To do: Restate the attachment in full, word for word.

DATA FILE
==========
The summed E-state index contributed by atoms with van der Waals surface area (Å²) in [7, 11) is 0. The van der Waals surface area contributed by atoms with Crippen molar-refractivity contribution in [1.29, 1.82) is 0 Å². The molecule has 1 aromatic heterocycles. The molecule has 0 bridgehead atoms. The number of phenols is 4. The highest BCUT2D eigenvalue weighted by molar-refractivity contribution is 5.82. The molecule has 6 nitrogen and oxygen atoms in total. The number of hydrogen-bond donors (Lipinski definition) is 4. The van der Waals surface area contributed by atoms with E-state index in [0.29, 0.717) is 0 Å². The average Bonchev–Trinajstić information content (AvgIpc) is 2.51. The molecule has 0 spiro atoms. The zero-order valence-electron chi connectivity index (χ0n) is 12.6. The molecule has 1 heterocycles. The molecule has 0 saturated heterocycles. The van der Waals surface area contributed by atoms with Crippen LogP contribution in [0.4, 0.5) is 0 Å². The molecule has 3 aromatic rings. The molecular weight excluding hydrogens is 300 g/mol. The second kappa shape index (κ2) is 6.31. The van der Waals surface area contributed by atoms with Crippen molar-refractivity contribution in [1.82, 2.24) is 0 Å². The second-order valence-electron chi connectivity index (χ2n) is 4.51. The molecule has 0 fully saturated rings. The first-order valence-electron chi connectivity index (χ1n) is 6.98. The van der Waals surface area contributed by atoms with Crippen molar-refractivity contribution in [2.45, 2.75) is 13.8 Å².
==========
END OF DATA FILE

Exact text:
The summed E-state index contributed by atoms with van der Waals surface area (Å²) in [7, 11) is 0. The van der Waals surface area contributed by atoms with Crippen molar-refractivity contribution in [1.29, 1.82) is 0 Å². The molecule has 1 aromatic heterocycles. The molecule has 0 bridgehead atoms. The number of phenols is 4. The highest BCUT2D eigenvalue weighted by molar-refractivity contribution is 5.82. The molecule has 6 nitrogen and oxygen atoms in total. The number of hydrogen-bond donors (Lipinski definition) is 4. The van der Waals surface area contributed by atoms with E-state index in [0.29, 0.717) is 0 Å². The average Bonchev–Trinajstić information content (AvgIpc) is 2.51. The molecule has 0 spiro atoms. The zero-order valence-electron chi connectivity index (χ0n) is 12.6. The molecule has 1 heterocycles. The molecule has 0 saturated heterocycles. The van der Waals surface area contributed by atoms with Crippen LogP contribution in [0.4, 0.5) is 0 Å². The molecule has 3 aromatic rings. The molecular weight excluding hydrogens is 300 g/mol. The second kappa shape index (κ2) is 6.31. The van der Waals surface area contributed by atoms with Crippen molar-refractivity contribution in [1.82, 2.24) is 0 Å². The second-order valence-electron chi connectivity index (χ2n) is 4.51. The molecule has 0 fully saturated rings. The first-order valence-electron chi connectivity index (χ1n) is 6.98. The van der Waals surface area contributed by atoms with Crippen molar-refractivity contribution in [2.45, 2.75) is 13.8 Å².